Monday, November 5, 2012

Classic Films in Focus: THE LETTER (1940)

Like Of Human Bondage (1934), The Letter is another Bette Davis film based on a W. Somerset Maugham work, and it's clear that Maugham was a master at writing the kind of duplicitous, destructive character Davis was born to play. Directed by William Wyler, The Letter is a fascinating study in duplicity and deception, a film where every light side has its dark double and every shot is laden with layers of meaning for the astute observer. The anti-heroine of the film is one of Davis' most insidiously destructive roles, never overtly evil and yet capable of bringing death and ruin to every man who comes near her. Nominated for seven Academy Awards in 1941, The Letter won nothing, but the merit of a film should never be determined simply by the number of gold statues it accumulates, as this deadly little fable offers quite an exciting ride as well as an intriguing depiction of Orientalist hysteria.

The film opens as plantation wife Leslie Crosbie (Bette Davis) pursues a mortally injured man out onto the veranda of her home. She proceeds to empty a pistol into the mysterious stranger, and the loud reports of each shot stir the sleeping plantation workers to life. Soon her husband, Robert (Herbert Marshall), and a small cadre of other white men are gathered to sort out the facts of the incident. Leslie insists that the dead man assaulted her in a drunken passion and that she shot him in self-defense, a story that her husband and her defense attorney (James Stephenson) both seem prepared to buy. Unfortunately for Leslie, the dead man's widow has a letter that suggests the truth about what happened that night at the plantation.

The story is set in the East, first at the Crosbies' rubber plantation in British Malaya and then in Singapore, where Leslie's trial takes place. The contrast between the refined, over-dressed English and the native population is marked; the sweaty, impassive faces of the plantation workers fill the scene after the shooting incident ends, and then the white men arrive, casually bossing everyone around and imposing order with their rules and formalities. The Brits merely look rumpled and uncomfortable most of the time; repression is a way of life with them. The idea that one might succumb to passion is unseemly and despicable; believing the dead man to be guilty, they congratulate Leslie on her proper response to such outrageous behavior, little suspecting that it is Leslie herself who has really become consumed by animal lust. This is, of course, the danger of the East; one risks infection through too much contact.

That alarming Orientalist fear is realized in the dead man, as well, who turns out to be Geoffrey Hammond (David Newell). Hammond had been notorious as a ladies' man before inexplicably marrying a Eurasian woman, an act that is seen as a kind of race betrayal, even though the woman is half European. The film makes much of the opposition between the fair-skinned, light-haired Leslie and the fantastically exotic Mrs. Hammond, who is played as a kind of dragon lady by a heavily made-up Gale Sondergaard. It would be offensive if it weren't so obviously ironic, with pointedly Eastern music entering Max Steiner's score each time Mrs. Hammond appears on screen. In one telling scene, Leslie enters Singapore's Chinatown to buy the incriminating letter from Mrs. Hammond. Leslie appears in a heavy white veil, looking innocent and frightened but bravely going on, while the imperious Mrs. Hammond looks down on her with a fixed expression of hatred, her dark face framed by black hair and lavishly foreign jewelry. Which is the offender, and which is the victim? The film challenges us to contrast the facts that we know with the stereotypes that we see.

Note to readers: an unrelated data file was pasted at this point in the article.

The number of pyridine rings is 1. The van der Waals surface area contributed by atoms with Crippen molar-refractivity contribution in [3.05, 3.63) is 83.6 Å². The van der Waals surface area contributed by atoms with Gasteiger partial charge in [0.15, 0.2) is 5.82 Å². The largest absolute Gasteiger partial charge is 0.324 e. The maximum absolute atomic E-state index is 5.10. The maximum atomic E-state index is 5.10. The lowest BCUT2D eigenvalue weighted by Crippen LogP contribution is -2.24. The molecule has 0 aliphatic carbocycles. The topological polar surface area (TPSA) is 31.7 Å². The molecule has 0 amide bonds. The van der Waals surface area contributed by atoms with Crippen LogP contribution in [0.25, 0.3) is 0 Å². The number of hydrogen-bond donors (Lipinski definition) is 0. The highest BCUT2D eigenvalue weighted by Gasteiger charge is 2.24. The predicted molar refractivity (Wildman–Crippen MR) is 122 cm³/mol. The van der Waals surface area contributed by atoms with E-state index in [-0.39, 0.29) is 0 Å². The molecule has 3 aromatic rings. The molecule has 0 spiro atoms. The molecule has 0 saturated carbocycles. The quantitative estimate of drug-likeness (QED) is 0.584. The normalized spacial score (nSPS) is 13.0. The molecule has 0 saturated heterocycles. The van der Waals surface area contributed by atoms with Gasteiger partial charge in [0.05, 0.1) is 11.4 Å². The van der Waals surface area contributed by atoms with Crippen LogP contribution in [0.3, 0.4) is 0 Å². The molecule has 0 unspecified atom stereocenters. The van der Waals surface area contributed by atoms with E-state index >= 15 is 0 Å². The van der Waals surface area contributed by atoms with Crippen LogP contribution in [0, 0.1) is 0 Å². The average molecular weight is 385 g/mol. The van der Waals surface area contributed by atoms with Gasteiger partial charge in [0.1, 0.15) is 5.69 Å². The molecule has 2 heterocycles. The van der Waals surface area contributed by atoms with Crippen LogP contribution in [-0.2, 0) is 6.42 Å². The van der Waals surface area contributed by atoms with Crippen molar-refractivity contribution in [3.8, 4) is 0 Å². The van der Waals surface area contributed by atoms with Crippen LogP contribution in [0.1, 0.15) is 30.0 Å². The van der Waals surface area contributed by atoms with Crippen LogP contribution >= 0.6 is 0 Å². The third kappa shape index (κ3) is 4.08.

Director William Wyler uses symbols to full effect, including the clouds that move over the moon and the long shadows that reach out from the characters and dominate the screen. The most interesting symbolic element is Leslie's compulsive lace-making. We see her at it over and over throughout the film, tatting the way that a spider spins a web. Like a black widow, she lures the men around her into her trap and then destroys them. Her husband is devastated to realize that his wife is a stranger to him, her lawyer betrays his own ethics to defend her, and her lover ends up dead. The elaborate lacework that she constructs represents her creation of a life built out of lies; when she becomes unable to work at it any longer, we know that she has become disgusted with her own duplicity, but the damage that she has done to the men cannot be undone, and only one ending awaits.

Rebecca (1940) swept the Oscars the year that The Letter was up for its awards, but in retrospect The Letter is certainly the tighter and more thrilling of the two films. For more of Bette Davis, see The Petrified Forest (1936), Jezebel (1938), and Dark Victory (1939). Be sure to catch Gale Sondergaard as the amusingly coquettish Inez Quintero in The Mark of Zorro (1940); she won a Best Supporting Actress Oscar for her role in Anthony Adverse (1936) and was nominated again for Anna and the King of Siam (1946). James Stephenson, who earned a Best Supporting Actor nomination for The Letter, also appears with Davis in The Old Maid (1939) and The Private Lives of Elizabeth and Essex (1939). William Wyler earned a dozen nominations for Best Director and won for Mrs. Miniver (1942), The Best Years of Our Lives (1946), and Ben-Hur (1959).

An earlier version of this review originally appeared on Examiner.com. The author retains all rights to this content.